...and that sifting through Fangraphs’ game log data for Liriano’s 2013 through 2016 seasons revealed that his results have indeed been better with Martin behind the dish...
...but Pittsburgh places such a high value on the defensive acumen of their catchers, that Martin’s skill set, at this point in his career, doesn’t justify such a stark contrast in Liriano’s performance.
Now based on the numbers we have, including framing, blocking, and preventing stolen bases, Russell Martin has been a nearly unrivaled defensive catcher over his 11 big league seasons, so perhaps it’s not a surprise that Liriano has performed better with Martin as his catcher (his 235.8 FRAA is tops among all backstops since he entered the league).
However, for the aspect of Martin’s game that so clearly separates him from his Pittsburgh counterparts, there is no definitive method for quantifying its value. I’m alluding, of course, to game calling, which I understand a lot of people are skeptical of, but the game that Martin called for Liriano was so clearly different, and so steeped in logic, relative to the patterns Liriano was using in Pittsburgh, that it’s worth digging into some pitch-by-pitch, count specific, game calling data to show you what, I believe, was the other driving force empowering Liriano in Toronto.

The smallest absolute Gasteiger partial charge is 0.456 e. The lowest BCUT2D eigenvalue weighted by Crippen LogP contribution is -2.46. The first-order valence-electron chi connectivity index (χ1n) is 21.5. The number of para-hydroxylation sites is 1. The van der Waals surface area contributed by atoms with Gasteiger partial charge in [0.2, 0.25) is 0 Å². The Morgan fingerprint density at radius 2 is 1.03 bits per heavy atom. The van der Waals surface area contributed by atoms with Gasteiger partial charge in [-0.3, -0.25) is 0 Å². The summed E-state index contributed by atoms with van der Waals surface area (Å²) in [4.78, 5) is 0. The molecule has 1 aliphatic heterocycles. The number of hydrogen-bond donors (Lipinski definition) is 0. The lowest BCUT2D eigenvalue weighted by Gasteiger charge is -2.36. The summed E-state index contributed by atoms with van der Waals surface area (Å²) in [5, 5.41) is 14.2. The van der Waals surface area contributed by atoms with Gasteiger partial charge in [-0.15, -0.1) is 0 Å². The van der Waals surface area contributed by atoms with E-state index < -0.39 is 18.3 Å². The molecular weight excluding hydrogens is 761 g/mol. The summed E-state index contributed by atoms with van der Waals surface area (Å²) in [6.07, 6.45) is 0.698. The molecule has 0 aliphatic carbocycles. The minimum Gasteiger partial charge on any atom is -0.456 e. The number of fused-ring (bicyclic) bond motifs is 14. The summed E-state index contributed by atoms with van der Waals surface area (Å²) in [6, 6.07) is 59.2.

Four seam usage
The three counts in which Liriano’s four seam usage increased by the largest margin share a theme: they’re all the most important counts when it comes to needing a strike. Since four seam fastballs are the easiest pitch in baseball to command, this is a logical strategy.